October 02, 2017

Promising New Treatment for Ehrlichiosis-Associated Pancytopenia

Treatment with a human granulocyte-colony stimulating factor analog can markedly improve the clinical course of chronic canine ehrlichiosis.
By JoAnna Pendergrass, DVM
Canine monocytic ehrlichiosis (CME) is caused by the rickettsial bacterium Ehrlichia canis, which is transmitted to the host by the tick Rhipicephalus sanguineus. Distributed worldwide and affecting multiple body systems, CME has 3 clinical phases—acute, subclinical, and chronic.

Bone marrow aplasia is a common and fatal sequela of chronic CME. It can cause bleeding and superinfections due to thrombocytopenia and neutropenia, respectively, making disease management challenging. Despite these serious complications, which can lead to a poor prognosis for patients with CME, it remains unclear why myelosuppression occurs with CME; possible reasons include immune dysfunction and E. canis strain.

A report recently published in Topics in Companion Animal Medicine described the case of a dog with chronic CME-associated nonregenerative pancytopenia that made a remarkable recovery after treatment with high-dose filgrastim.

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Case Presentation
An 8-year-old male mixed-breed dog weighing about 6 kg “presented with a 1-month history of hyporexia, adynamia, and a weight loss of approximately 1 kg,” the report’s authors wrote. Physical examination findings, including tachycardia, abdominal petechiae, and lethargy, indicated poor condition.

Complete blood count results revealed severe leukocytopenia, thrombocytopenia, and anemia. No blood chemistry abnormalities were present. A direct immunofluorescence assay was positive for E. canis. The dog tested negative for Anaplasma sp and Babesia spp.

Treatment
Initial treatment involved doxycycline and imidocarb diproprionate to kill E. canis. The anemia was treated with erythropoietin, iron, and folate. The authors noted that off-label human erythropoietin use is common for treating canine diseases; however, it has limited usefulness in chronic conditions because of anti-erythropoietin antibody development. The iron and folate corrected the iron deficiency that can occur with CME-associated bone marrow aplasia.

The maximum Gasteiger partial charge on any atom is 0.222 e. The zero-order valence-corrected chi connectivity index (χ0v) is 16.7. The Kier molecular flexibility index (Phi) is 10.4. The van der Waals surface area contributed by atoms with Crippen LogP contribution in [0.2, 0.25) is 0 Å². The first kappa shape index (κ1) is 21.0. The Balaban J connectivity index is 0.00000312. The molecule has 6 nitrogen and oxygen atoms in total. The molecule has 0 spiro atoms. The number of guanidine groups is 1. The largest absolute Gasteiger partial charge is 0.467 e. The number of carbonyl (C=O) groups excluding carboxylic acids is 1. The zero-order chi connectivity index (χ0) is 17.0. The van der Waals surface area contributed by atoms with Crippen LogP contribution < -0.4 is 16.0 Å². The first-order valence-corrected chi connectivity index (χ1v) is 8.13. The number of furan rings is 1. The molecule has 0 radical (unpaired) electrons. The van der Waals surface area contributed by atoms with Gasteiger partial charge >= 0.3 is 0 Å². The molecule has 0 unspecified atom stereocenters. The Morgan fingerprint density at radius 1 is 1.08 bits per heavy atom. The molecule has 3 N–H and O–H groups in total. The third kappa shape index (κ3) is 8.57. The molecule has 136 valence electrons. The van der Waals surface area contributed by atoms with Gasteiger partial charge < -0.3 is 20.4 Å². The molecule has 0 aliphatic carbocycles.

Following initial treatment, the dog improved slightly because of increased erythrocyte production, but leukocyte and platelet deficiencies remained. Petechiae, epistaxis, and gingival bleeding worsened.

Subsequently, the dog received a short course of high-dose filgrastim (50 µg/kg SC q48h) and prednisolone. Filgrastim can reportedly treat canine neutropenia due to toxins and bone marrow transplantation. For CME, prolonged therapeutic filgastrim doses have shown limited clinical success, justifying the short course and high dose described in this case report.

The prednisolone treated the dog’s thrombocytopenia, which, in CME, can result from splenic sequestration and platelet destruction. Prednisolone use can be controversial due to the risk of exacerbating immunosuppression. In this case, though, the dog’s worsening bleeding problems justified prednisolone treatment.

After filgrastim and prednisolone treatment, the dog’s adynamia initially worsened, potentially due to bone pain associated with high-dose filgrastim; the hyporexia also worsened. Two weeks post-filgrastim, the dog had fewer bleeding problems, more energy, and a better appetite. Neutrophil and platelet counts steadily improved, with the dog making a full recovery 2 months after diagnosis.

Implications
Based on this dog’s full recovery, the authors suggested that a treatment regimen including high-dose filgrastim is a reasonable alternative for treating chronic CME-associated pancytopenia.

Because filgrastim and erythropoietin treatment for CME would be considered off-label usage, the authors advised veterinarians to “always report adverse effects and therapeutic failures to the veterinary pharmacovigilance program when using off-label medications.”

 
Dr. Pendergrass received her Doctor of Veterinary Medicine degree from the Virginia-Maryland College of Veterinary Medicine. Following veterinary school, she completed a postdoctoral fellowship at Emory University’s Yerkes National Primate Research Center. Dr. Pendergrass is the founder and owner of JPen Communications, a medical communications company.

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